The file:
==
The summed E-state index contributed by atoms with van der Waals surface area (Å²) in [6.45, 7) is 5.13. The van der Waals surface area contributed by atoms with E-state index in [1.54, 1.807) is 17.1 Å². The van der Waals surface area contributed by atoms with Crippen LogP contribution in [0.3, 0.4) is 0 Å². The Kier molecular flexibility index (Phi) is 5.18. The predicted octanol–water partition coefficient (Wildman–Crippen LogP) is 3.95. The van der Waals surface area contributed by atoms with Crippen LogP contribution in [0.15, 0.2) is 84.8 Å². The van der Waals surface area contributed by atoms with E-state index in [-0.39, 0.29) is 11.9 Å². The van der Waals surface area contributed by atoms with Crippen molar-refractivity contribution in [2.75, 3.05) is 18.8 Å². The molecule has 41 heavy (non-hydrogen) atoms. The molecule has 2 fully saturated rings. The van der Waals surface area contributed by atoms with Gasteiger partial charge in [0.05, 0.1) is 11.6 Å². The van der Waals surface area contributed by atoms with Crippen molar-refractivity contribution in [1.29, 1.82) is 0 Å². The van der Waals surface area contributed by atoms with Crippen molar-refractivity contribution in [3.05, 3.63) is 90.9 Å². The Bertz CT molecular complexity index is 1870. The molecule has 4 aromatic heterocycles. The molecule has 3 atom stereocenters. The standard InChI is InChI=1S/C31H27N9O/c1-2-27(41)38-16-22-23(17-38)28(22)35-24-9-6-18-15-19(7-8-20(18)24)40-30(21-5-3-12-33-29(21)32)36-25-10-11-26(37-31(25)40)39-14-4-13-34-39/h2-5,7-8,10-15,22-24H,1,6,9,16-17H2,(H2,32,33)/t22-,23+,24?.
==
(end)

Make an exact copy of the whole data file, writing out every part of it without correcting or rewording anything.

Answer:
The summed E-state index contributed by atoms with van der Waals surface area (Å²) in [6.45, 7) is 5.13. The van der Waals surface area contributed by atoms with E-state index in [1.54, 1.807) is 17.1 Å². The van der Waals surface area contributed by atoms with Crippen LogP contribution in [0.3, 0.4) is 0 Å². The Kier molecular flexibility index (Phi) is 5.18. The predicted octanol–water partition coefficient (Wildman–Crippen LogP) is 3.95. The van der Waals surface area contributed by atoms with Crippen LogP contribution in [0.15, 0.2) is 84.8 Å². The van der Waals surface area contributed by atoms with E-state index in [-0.39, 0.29) is 11.9 Å². The van der Waals surface area contributed by atoms with Crippen molar-refractivity contribution in [2.75, 3.05) is 18.8 Å². The molecule has 41 heavy (non-hydrogen) atoms. The molecule has 2 fully saturated rings. The van der Waals surface area contributed by atoms with Gasteiger partial charge in [0.05, 0.1) is 11.6 Å². The van der Waals surface area contributed by atoms with Crippen molar-refractivity contribution in [1.29, 1.82) is 0 Å². The van der Waals surface area contributed by atoms with Crippen molar-refractivity contribution in [3.05, 3.63) is 90.9 Å². The Bertz CT molecular complexity index is 1870. The molecule has 4 aromatic heterocycles. The molecule has 3 atom stereocenters. The standard InChI is InChI=1S/C31H27N9O/c1-2-27(41)38-16-22-23(17-38)28(22)35-24-9-6-18-15-19(7-8-20(18)24)40-30(21-5-3-12-33-29(21)32)36-25-10-11-26(37-31(25)40)39-14-4-13-34-39/h2-5,7-8,10-15,22-24H,1,6,9,16-17H2,(H2,32,33)/t22-,23+,24?.